Ralph: Rrrrrrhhaaahh!!! Ladies and gentlemen, may I have your attention please! Thank you! On behalf of the Janus Playhouse, I am happy to announce the opening tomorrow night of Sylvia Thornton and Bradley Birkstaff in George Bernard Shaw’s Man and Suuuuuuperman! [laughter from the diners; the maitre d’ starts quickly hustling him out] That’s the Janus Playhouse located on Rodeo Drive, south of Beverly Boulevard, parking in the rear!
Mr. Davidson: [looking after him in amazement] Hollywood weirdo.

I actually just noticed the best part of this, which is that when Ralph first makes his entrance into the dining room and starts his speech, the snooty maitre d’ tries to warn him off by pursing his lips and wagging his finger at him! Wow, this guy was really inside this role, you know what I mean? It comes as no surprise to me that the résumé for this actor, Roger Etienne, consists almost entirely of roles like “French Waiter”, “Captain” (as he’s billed here, as in, the captain of a wait staff), “Maitre d’“, “Chef”, etc., etc. I’ll bet when people see him sitting down in a restaurant they can’t process what they’re looking at, and probably feel a little faint. I would.

Caption contributed by Mark

William Katt is the Winged Victory of Samothrace in J. J. Abrams’s Pantheon!

Cut to Ralph glumly boarding a city bus. (Why isn’t he flying? He doesn’t like flying. Remember?) He sits down next to a guy who immediately climbs out to get away from him. Then Bill starts yelling at Ralph over the Zippo walkie-talkie, and the rest of the passengers scramble to get as far away from this costumed freak with voices coming out of him as possible.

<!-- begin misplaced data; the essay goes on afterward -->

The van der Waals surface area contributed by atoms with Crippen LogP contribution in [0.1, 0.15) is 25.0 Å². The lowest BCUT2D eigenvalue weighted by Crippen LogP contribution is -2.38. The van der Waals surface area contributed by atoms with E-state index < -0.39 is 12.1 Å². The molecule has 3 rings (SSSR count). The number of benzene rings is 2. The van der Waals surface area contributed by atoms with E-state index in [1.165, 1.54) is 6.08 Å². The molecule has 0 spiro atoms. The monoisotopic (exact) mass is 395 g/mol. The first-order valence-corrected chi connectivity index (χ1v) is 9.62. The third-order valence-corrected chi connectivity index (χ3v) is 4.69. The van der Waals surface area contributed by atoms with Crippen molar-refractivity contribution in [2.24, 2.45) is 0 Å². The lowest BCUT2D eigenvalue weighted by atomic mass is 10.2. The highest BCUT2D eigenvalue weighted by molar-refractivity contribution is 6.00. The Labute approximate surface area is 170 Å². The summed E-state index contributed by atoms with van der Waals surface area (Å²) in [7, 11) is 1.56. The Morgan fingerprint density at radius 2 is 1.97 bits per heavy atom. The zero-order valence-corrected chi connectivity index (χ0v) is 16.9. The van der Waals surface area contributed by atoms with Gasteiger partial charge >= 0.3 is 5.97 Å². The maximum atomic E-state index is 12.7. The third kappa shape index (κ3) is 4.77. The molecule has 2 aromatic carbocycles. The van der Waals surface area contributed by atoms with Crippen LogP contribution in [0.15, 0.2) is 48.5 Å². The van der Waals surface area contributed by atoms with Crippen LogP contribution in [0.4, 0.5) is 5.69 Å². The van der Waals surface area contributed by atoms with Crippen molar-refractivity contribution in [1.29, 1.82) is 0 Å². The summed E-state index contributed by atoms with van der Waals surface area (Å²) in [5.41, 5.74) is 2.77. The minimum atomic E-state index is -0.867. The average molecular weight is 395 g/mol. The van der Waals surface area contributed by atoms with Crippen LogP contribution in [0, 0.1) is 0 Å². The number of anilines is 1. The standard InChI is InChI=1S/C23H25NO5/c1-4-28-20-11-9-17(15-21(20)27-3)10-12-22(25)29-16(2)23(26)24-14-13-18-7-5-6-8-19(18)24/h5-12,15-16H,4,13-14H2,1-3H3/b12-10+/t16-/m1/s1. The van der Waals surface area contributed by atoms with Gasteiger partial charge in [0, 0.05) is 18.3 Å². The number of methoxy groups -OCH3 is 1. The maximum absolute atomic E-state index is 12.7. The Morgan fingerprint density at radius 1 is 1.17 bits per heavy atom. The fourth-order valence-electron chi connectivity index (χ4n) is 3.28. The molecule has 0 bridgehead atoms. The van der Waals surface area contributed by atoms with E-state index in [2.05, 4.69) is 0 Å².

Finally, Ralph tells Bill over the Zippo that he’s on a bus, and while Bill is ridiculing this concept, Ralph smashes the Zippo and grins meekly at his fellow travelers. A reverse angle shows all of the passengers crowded at the front of the bus and staring at him in horrified consternation, as if he’d just hauled out his dick and pissed a long stream of Cheez Whiz out of it.

Caption contributed by Mark

Even dressed as a superhero, Art Garfunkel always encountered nothing but scorn.

At the consulate, Bill is going for the old car trouble gag again. He actually asks the guys at the security gate if they have a phone, but they just stare at him. Signage on the gate, by the way, tells us that this isn’t the consulate for any particular country: the sign just says CONSULATE. You know, just in general. Maybe they rent it out, like to groups who feel like being a sovereign nation for a week or two.

But it turns out the security guys aren’t so dumb after all—they’ve recognized Bill from when he was parked in front of the Lamer Agency earlier. They gather around him, and Bill engages in some hardboiled banter with the red-haired Security Sidekick from the top of the episode. During this exchange, Bill is revealed as a Fed, and the guards haul him inside. Bizarrely, we get fifteen full seconds of watching Bill being taken up the driveway, through the gate, and toward the consulate before the fade to commercial. Fifteen seconds is a long time.

By the way, does Security Sidekick look familiar to you? Look carefully. Hint: you might have to dress like a Jedi to buy auto parts from him.